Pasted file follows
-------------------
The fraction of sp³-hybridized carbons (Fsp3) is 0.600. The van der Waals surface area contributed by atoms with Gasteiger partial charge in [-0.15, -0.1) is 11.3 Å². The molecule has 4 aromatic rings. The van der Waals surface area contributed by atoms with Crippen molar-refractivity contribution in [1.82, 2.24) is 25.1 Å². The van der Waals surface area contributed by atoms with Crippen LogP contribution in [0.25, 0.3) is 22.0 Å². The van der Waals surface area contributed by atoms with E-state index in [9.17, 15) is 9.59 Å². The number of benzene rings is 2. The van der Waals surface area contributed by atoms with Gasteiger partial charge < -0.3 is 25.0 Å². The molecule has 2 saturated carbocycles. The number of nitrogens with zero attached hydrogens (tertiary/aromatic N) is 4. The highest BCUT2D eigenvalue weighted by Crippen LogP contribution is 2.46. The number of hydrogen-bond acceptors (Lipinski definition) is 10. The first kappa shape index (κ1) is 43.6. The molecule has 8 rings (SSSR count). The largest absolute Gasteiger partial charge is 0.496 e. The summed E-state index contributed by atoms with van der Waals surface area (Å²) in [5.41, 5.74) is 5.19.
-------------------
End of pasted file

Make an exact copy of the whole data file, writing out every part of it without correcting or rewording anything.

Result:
The fraction of sp³-hybridized carbons (Fsp3) is 0.600. The van der Waals surface area contributed by atoms with Gasteiger partial charge in [-0.15, -0.1) is 11.3 Å². The molecule has 4 aromatic rings. The van der Waals surface area contributed by atoms with Crippen molar-refractivity contribution in [1.82, 2.24) is 25.1 Å². The van der Waals surface area contributed by atoms with Crippen LogP contribution in [0.25, 0.3) is 22.0 Å². The van der Waals surface area contributed by atoms with E-state index in [9.17, 15) is 9.59 Å². The number of benzene rings is 2. The van der Waals surface area contributed by atoms with Gasteiger partial charge < -0.3 is 25.0 Å². The molecule has 2 saturated carbocycles. The number of nitrogens with zero attached hydrogens (tertiary/aromatic N) is 4. The highest BCUT2D eigenvalue weighted by Crippen LogP contribution is 2.46. The number of hydrogen-bond acceptors (Lipinski definition) is 10. The first kappa shape index (κ1) is 43.6. The molecule has 8 rings (SSSR count). The largest absolute Gasteiger partial charge is 0.496 e. The summed E-state index contributed by atoms with van der Waals surface area (Å²) in [5.41, 5.74) is 5.19.